The British street food chain ‘Chaiiwala’ ( with an assertive double’I’) has read the tea leaves right. The tabloids splashed the news across the local papers recently --- ‘UK gets its first ever Indian Drive-thru in Manchester’! And from reports one gathers that the food and the driv-thru experience is making the Manchester customers say unitedly--- yeh dil mange more! This has caused a What’sApp tsunami in Hindustan for bragging rights to say that we have arrived on the global culinary marquee.

But remember that we always had ‘run-thru’ chaiwalas at railway stations , weekly sabzi bazaars, melas and beaches. Many more Chotus in the hinterland abound in the nooks and by lanes of most Indian towns. That earthy taste of tea in kullads is a forever -memory for the boomers. Go to a weekly market and notice how the sabziwala interrupts his veggie transaction halfway as he spots Chotu approaching his cart. A dented aluminium kettle with steaming hot tea, served in teeny three -sip paper cups nowadays, is still a turn on for the whole bazaar, be it summer or winter. But then chai -pe- charcha is a national hobby.

To add more heft to our claim of being Jagat Gurus, another breaking news recently puts our humble dhabhas with rustic street food in direct competition with American iconic food chains as McDonald’s and Starbucks on US highways. Chak de phatte ! Way to go.

CKT (chicken tikka masala)has almost been a national dish in Britain. We’ve added some zing to the bland Brit food and resuscitated their palate by tweaking Indian food with innovative combinations. It is goodbye chips and fish mostly.

Our Desi Michelin Chefs like Vikas Khanna give a twist to Indian staples, serving lobsters in Sambar with their magic kadchi. We have truly emerged as the ‘ Masters of Spices’ or (to make it gender appropriate), Bharat Mata is the ‘Mistress of Spices’ a la Chitra Divakurni Banerji, rekindling memories of the Spice Route of yore by land and sea. But this won’t be the Brit’s last sigh , unlike Salman Rushdie’s ‘The Moor’s Last Sigh’. The ‘chutney’ culture is by now well entrenched in Blighty( an informal name for England, distorted from our Hindustani word, Vilayati!).

Not just street food but a bunch of fine dining restaurants with Michelin stars, that figure in Condé Nast Traveller, are hot spots in London. Bearing names that would evoke nostalgia in the remaining ‘koi hai’ tribe of the British empire: ‘Colonel Saab’,’Jamavar’, ‘Gymkhana’ ‘Benares’, ‘Opheem’ et al. And the oldest of them all is ‘Veerasamy’, on Regent Street, which completes a century in three years from now! It boasts of having served the imposing trio of Charlie Chaplin, Winston Churchill and Indira Gandhi.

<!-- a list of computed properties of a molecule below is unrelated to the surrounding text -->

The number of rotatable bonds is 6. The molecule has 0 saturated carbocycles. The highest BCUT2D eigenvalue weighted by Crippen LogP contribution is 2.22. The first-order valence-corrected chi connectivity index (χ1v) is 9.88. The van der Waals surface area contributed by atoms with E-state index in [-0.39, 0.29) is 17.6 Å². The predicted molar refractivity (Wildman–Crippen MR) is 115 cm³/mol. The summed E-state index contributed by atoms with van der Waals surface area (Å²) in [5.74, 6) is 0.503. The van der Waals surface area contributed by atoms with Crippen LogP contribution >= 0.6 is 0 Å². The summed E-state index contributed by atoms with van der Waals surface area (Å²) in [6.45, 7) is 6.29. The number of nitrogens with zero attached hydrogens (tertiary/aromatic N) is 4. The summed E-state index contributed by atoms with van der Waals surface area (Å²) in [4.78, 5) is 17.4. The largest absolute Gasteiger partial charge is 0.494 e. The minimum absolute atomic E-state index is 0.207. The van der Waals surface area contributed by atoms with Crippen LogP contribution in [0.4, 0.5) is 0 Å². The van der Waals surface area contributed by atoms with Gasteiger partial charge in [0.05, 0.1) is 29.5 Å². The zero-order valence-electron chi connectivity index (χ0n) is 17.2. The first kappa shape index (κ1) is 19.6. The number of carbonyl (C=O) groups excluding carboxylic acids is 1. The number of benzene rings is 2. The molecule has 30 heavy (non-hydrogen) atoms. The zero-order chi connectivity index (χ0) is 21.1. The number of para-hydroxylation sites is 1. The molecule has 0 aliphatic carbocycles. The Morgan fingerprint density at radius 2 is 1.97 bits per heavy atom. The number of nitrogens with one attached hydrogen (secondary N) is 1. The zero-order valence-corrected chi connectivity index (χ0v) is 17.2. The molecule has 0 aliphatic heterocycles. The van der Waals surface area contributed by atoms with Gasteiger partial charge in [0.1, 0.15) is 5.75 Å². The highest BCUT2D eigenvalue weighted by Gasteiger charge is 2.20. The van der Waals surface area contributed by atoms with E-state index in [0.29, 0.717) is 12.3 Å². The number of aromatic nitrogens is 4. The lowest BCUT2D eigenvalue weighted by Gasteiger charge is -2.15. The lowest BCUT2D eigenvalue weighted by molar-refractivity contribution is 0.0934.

Having rescued the British palate, we have now added some spice to their unravelling political kitchen cabinet. Since Rishi Sunak, the youthful Prime Minister of Indian roots, has been installed as Chef de Cabinet it’s another feather in our Indian cap. Not to forget we have a Kamala Harris across the pond who successfully harassed a shoot -from -the -lips Donald Trump recently.

Arré re re ! There is RRR ! How can we forget that from America to Europe the aisles are echoing with foot tapping crowds doing Nattu Nattu after the song won the Golden Globe and an Oscar for best original song. To return the compliment for the popularity of K-pop in India,the Korean embassy staff and diplomats in New Delhi made a video showing them gyrating with abandon to Nattu Nattu . And the popularity of the ‘chutney music’, a blend of Bhojpuri folk, filmi and Calypso in the Caribbean, transported there with indentured labour proves that soft power is not to be scoffed at.

Our cultural richness is unquestionable but we mustn’t forget that it is our dharma to take everyone along on that Kartavyapath. We have this India shining but there are enough dark spots of inequity. We shine on the global ramps in dazzling apparel encrusted with Swarovski crystals or with the most exquisite hand embroidery done by craftspeople who get a piffling amount for their work. The hunger games are on in some pockets of our land side by side with obesity affecting some metro areas.

From under the flowing gowns and saris on the glitzy ramps a scrawny hand on a skeletal arm is trying to draw attention to itself, unseen or shrugged off. But the ‘skull beneath the skin’ as in T.S.Eliot’s poem, ‘Whispers of Immortality ‘, is a grim reminder that the skeletons in the cupboard can rattle loudly at times.

Are we the Vishwagurus already?